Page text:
PS Anton

Anton Krutz, owner of K.C. Strings

Anton Krutz and his father, Misha Krutz, opened K.C. Strings in 1992 in Merriam. They both hail from Leningrad, Russia, now Saint Petersburg. Misha played for the Kansas City Symphony for 30 years. Anton grew up in Johnson County, and after graduating from Shawnee Mission West, he went to trade school to learn the art of making violins and then went on to study restoration in New York.

KC Strings combo (2)

You can hear the passion Anton has for these instruments when he says things like, “When you have a symphonic sound of strings there is an emotion produced within people that is unrivaled by any other instrument.” Krutz is also aware that it is often the artists and musicians who history remembers. “Small towns that have artistic endeavors within them leave a legacy … the arts give meaning to humans.” This is what makes K.C. Strings a gem in Johnson County. If you are ever in downtown Merriam, you may hear the melodic sounds of someone testing out one of the instruments at K.C. Strings.

While K.C. Strings has plenty of history of its own, a fun fact we learned while talking to Anton is that the K.C. Strings building used to be a Johnson County Library. Pictures on JoCoHistory.org show the temporary headquarters of the  Library, which is now the studio section of K.C. Strings. It just goes to show there’s always another story behind each new facade.

Then & Now Library Headquarters (2)

Then & Now: Once the temporary headquarters for Johnson County Library, now home to K.C. Strings

-Beth Edson, Johnson County Library

Photos: Helen Hokanson, Johnson County Library

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Let’s go to the movies!

When it comes to Johnson County history, many roads lead to William Strang (1857-1921).  Strang is known for being a successful land developer and railroad executive, but he also holds the distinction of being the first person to bring motion pictures to Johnson County in 1915.  Strang decided it would be a good business move to bring entertainment to the residents of his suburban developments.  Traditionally, people who lived in Overland Park and other Johnson County towns had to venture to downtown Kansas City to enjoy a night out.  The motion picture industry was still in its infancy when Strang began showing the latest Hollywood movies on the side of a barn in Overland Park.  Strang’s efforts nearly 100 years ago paved the way for other businessmen to bring the movies, and new theaters, to Johnson County.

The neighborhood theater was the next step in the evolution of movie-watching.  The public enjoyed Strang’s outdoor shows, but in the 1920s, businessmen opened indoor theaters in Johnson County to keep up with the growing popularity of movies.  Several neighborhood theaters opened in Johnson County during the 1920s; the Trail in Olathe, the Bank in Lenexa, the Star in Overland Park, and the Mission Theater in Shawnee.  Unfortunately, some of these theaters closed during the Great Depression because of financial difficulties.

The Aztec Theater in Shawnee was originally known as the Mission Theater and operated from 1927 until 1975.

The Aztec Theater in Shawnee was originally known as the Mission Theater and operated from 1927 until 1975.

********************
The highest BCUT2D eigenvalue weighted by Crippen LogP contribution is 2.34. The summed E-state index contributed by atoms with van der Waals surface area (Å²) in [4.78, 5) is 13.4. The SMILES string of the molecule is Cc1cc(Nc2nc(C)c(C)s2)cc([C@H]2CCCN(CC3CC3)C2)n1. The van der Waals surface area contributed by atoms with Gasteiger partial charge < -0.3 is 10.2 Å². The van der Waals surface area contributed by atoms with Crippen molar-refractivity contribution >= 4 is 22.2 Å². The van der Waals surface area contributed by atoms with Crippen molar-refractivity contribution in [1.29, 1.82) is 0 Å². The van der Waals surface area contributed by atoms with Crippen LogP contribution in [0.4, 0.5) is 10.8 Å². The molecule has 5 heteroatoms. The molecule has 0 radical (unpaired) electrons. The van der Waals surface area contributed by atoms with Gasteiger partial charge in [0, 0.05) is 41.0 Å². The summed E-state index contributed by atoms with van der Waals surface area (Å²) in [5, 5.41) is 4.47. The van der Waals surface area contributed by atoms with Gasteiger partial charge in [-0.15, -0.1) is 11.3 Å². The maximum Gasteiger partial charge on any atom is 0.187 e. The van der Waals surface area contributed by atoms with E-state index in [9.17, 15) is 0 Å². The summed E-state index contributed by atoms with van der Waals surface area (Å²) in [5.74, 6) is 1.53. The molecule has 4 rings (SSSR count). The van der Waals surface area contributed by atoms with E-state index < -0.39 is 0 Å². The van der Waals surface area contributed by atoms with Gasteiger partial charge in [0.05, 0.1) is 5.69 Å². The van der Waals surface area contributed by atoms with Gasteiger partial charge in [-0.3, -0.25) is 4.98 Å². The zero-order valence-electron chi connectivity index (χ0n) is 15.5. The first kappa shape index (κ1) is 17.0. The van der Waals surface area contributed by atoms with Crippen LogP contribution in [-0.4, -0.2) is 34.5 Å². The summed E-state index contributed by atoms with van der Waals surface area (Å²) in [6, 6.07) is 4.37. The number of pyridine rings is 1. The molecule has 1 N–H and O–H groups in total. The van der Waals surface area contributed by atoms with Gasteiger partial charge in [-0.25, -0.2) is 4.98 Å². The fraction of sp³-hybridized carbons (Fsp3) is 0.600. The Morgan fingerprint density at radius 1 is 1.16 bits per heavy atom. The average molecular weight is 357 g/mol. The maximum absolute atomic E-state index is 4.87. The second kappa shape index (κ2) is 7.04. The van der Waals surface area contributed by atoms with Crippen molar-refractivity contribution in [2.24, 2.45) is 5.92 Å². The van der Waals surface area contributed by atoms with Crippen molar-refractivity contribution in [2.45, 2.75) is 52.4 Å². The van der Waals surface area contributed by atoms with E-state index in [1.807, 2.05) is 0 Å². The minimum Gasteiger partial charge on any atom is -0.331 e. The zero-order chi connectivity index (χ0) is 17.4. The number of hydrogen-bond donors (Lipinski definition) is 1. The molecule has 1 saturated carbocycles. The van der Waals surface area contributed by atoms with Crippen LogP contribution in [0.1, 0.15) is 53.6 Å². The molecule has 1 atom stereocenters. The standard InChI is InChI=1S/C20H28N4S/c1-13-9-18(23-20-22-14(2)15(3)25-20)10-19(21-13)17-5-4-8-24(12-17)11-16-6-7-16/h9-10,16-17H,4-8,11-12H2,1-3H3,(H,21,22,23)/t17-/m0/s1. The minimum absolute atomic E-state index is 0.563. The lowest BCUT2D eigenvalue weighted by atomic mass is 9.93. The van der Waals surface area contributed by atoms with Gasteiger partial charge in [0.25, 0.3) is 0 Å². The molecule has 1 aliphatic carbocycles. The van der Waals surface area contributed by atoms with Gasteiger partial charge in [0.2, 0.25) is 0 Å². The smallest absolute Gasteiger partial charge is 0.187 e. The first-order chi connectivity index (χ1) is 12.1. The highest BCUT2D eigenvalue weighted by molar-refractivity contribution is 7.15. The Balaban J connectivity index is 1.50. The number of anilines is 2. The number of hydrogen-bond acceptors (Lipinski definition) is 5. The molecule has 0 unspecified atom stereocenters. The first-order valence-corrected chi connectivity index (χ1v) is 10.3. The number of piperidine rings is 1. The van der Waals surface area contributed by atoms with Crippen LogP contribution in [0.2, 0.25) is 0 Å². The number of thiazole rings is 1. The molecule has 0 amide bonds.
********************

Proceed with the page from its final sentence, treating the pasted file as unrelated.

After World War II, business returned to normal and new theaters, including drive-ins, opened across the county.  In 1966, the crown jewel of Johnson County movie theaters opened in Overland Park.  The Glenwood Theatre featured an extravagant lobby and a main auditorium that seated over 800 customers.  For over 30 years, Johnson County residents flocked to the Glenwood to enjoy Hollywood’s latest offerings.

The Glenwood operated in Overland Park from 1966 until 2000.

The Glenwood operated in Overland Park from 1966 until 2000.

In the 1970s, the movie theater business changed.  Theater owners realized the potential of having numerous screens under one roof, and the age of the multi-plex began.  Many of Johnson County’s smaller neighborhood theaters and theaters with limited screens could not compete and were forced to close, including the Glenwood in 2000.

It seemed as if smaller theaters were a thing of the past, but in recent years, businessmen have revived some old local theaters to give customers a more intimate movie-going experience.  The Rio Theatre, originally built as the Overland Theatre in 1946, reopened to the public in 2000 and has been a steady attraction in downtown Overland Park.  The Glenwood Arts, Leawood Theatre and Standees all offer movie-goers an alternative to the many bustling multi-plex theaters that are prevalent in Johnson County.

– Matt Gilligan, Johnson County Museum

The Rio in Overland Park opened in 1946 as the Overland.  The one-screen theater was added to the National Register of Historic Places in 2005.

The Rio in Overland Park opened in 1946 as the Overland. The one-screen theater was added to the National Register of Historic Places in 2005.

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Taco Via Enjoys a Cult Following

“Countdown to Taco Via:  In 7 days I will board a plane and travel 1,300 miles for Taco Via. If I could teleport, I would.”  Posted by Adam Hutton on the “I Love the Taco Via!!!” Facebook page, April 24, 2014.

 

Brooklyn, New York resident Adam Hutton grew up in Shawnee and returns home to Johnson County about once every 18 months.  Every time he visits, there is one mandatory stop on his itinerary; Taco Via.  On a recent trip, Hutton traveled directly from the Kansas City Airport to the landmark Mexican restaurant to feast on taco burgers and nachos.  For Hutton, eating at Taco Via is “an important, nostalgic tradition.”

Adam Hutton’s passion for Taco Via is not unique.  The Mexican eatery at 95th and Antioch in Overland Park enjoys a cult following that baffles longtime manager Tim Dengel.  “It’s nuts” says Dengel, who has run the store since 1994.  In 2011, Taco Via moved to a new location after the strip mall it had occupied since 1972 was torn down.  Opening day for the brand new Taco Via saw a line of people that stretched all the way to 95th Street before the restaurant had even opened for business. Dengel says he wasn’t worried about moving to a new location.  “They’ll find us,” he says with a laugh.

Taco Via's new home since 2011.

Taco Via’s home since 2011.